[Homes on the outskirts of Shanghai, via Google Maps.]
A recent report in the New York Times which looks at global marriage patterns from an economic perspective contains the following fascinating excerpt, which indicates that China’s one-child policy, “combined with a cultural preference for sons and technologies that permit selective abortion”, has indirectly produced a proliferation of phantom third floors on Chinese houses:
…evidence suggests that young Chinese women and their families have in fact become much more selective in recent years.
They appear, for example, to focus more critically on the earnings potential of prospective mates. Because house size is often assumed to be a reliable signal of wealth, a family can enhance its son’s marriage prospects by spending a larger fraction of its income on housing. (Other families can follow the same strategy, of course, but when all families do so, the resulting homes are still reliable indicators of relative wealth.) Such a shift appears to have occurred.
For example, when Shang-Jin Wei, an economist at Columbia University, and Xiaobo Zhang of the International Food Policy Research Institute examined the size distribution of Chinese homes, they found that families with sons built houses that were significantly larger than those built by families with daughters, even after controlling for family income and other factors. They also generally found that the higher a city’s male-to-female ratio, the bigger the average house size of families that have sons.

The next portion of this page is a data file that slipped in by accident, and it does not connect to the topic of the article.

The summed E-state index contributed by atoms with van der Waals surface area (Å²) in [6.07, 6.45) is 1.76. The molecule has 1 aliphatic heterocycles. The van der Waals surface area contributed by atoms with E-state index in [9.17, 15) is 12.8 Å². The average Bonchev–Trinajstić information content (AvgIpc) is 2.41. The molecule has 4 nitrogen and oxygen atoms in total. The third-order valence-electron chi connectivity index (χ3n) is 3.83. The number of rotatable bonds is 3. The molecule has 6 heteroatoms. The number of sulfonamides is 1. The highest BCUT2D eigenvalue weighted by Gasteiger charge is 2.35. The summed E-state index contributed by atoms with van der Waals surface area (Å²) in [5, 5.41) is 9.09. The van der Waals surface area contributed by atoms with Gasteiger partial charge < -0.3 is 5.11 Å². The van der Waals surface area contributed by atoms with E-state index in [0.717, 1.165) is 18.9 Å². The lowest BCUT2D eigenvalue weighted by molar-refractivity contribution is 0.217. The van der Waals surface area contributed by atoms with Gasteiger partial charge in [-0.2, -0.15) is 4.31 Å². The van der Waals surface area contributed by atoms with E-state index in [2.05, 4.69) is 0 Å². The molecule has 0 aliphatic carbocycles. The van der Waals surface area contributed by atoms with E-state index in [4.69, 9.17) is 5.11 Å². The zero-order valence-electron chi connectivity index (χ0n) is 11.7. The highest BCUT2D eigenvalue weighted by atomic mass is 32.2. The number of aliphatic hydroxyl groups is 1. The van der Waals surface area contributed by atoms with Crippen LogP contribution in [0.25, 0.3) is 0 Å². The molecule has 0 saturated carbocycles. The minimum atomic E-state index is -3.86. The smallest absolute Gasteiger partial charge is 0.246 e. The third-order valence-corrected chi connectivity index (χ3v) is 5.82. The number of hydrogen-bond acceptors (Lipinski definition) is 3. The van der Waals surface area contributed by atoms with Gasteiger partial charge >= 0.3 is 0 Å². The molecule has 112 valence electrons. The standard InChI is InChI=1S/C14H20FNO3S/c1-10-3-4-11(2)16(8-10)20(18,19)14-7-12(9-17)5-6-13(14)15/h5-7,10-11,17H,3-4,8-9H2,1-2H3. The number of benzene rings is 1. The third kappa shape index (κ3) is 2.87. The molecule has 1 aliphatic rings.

Mr. Wei reports that many families with sons have begun to add a phantom third story to their homes, one that looks normal from the outside but whose interior space remains completely unfinished.
“Marriage brokers are familiar with the tactic,” he reports, “yet many refuse to schedule meetings with a family’s son unless the family house has three stories.”
This — a kind of architectural extension of ritual courting displays — could be read as an odd corollary to the American predilection for viewing the home primarily as an investment strategy, which mammoth has previously written about. In both cases, the home’s function as shelter (or machine for living) is subsumed by its financial potential, whether it serves to display wealth or produce it — and it would be quite interesting to learn if this shift in the function of the home has had the kind of bizarre side-effects in China that it has had in the States.